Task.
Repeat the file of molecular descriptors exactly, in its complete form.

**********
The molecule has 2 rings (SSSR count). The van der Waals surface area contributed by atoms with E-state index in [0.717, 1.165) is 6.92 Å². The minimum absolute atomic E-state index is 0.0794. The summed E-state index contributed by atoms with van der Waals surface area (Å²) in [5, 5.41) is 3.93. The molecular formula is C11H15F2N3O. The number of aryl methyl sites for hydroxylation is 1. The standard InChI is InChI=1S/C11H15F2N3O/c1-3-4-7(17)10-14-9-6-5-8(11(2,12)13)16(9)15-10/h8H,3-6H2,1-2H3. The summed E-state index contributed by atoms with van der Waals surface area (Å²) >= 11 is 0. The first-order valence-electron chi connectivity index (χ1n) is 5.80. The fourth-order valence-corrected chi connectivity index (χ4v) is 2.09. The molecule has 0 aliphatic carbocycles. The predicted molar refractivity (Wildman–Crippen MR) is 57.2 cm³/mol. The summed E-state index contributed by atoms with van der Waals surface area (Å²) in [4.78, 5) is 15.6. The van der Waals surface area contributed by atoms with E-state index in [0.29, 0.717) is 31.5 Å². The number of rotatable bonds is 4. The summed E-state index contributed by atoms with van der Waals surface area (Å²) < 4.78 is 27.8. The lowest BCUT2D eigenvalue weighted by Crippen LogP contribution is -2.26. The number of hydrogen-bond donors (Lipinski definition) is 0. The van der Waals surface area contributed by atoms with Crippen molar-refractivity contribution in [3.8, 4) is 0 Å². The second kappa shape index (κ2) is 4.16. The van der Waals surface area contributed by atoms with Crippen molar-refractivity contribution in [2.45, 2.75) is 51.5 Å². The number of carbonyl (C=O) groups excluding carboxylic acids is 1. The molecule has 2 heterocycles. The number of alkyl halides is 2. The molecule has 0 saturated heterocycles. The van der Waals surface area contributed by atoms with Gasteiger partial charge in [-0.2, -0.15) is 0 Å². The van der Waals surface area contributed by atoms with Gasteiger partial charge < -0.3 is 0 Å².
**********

The molecule has 2 rings (SSSR count). The van der Waals surface area contributed by atoms with E-state index in [0.717, 1.165) is 6.92 Å². The minimum absolute atomic E-state index is 0.0794. The summed E-state index contributed by atoms with van der Waals surface area (Å²) in [5, 5.41) is 3.93. The molecular formula is C11H15F2N3O. The number of aryl methyl sites for hydroxylation is 1. The standard InChI is InChI=1S/C11H15F2N3O/c1-3-4-7(17)10-14-9-6-5-8(11(2,12)13)16(9)15-10/h8H,3-6H2,1-2H3. The summed E-state index contributed by atoms with van der Waals surface area (Å²) >= 11 is 0. The first-order valence-electron chi connectivity index (χ1n) is 5.80. The fourth-order valence-corrected chi connectivity index (χ4v) is 2.09. The molecule has 0 aliphatic carbocycles. The predicted molar refractivity (Wildman–Crippen MR) is 57.2 cm³/mol. The summed E-state index contributed by atoms with van der Waals surface area (Å²) in [4.78, 5) is 15.6. The van der Waals surface area contributed by atoms with E-state index in [0.29, 0.717) is 31.5 Å². The number of rotatable bonds is 4. The summed E-state index contributed by atoms with van der Waals surface area (Å²) < 4.78 is 27.8. The lowest BCUT2D eigenvalue weighted by Crippen LogP contribution is -2.26. The number of hydrogen-bond donors (Lipinski definition) is 0. The van der Waals surface area contributed by atoms with Crippen molar-refractivity contribution in [3.8, 4) is 0 Å². The second kappa shape index (κ2) is 4.16. The van der Waals surface area contributed by atoms with Crippen molar-refractivity contribution in [2.45, 2.75) is 51.5 Å². The number of carbonyl (C=O) groups excluding carboxylic acids is 1. The molecule has 2 heterocycles. The number of alkyl halides is 2. The molecule has 0 saturated heterocycles. The van der Waals surface area contributed by atoms with Gasteiger partial charge in [-0.2, -0.15) is 0 Å². The van der Waals surface area contributed by atoms with Gasteiger partial charge < -0.3 is 0 Å².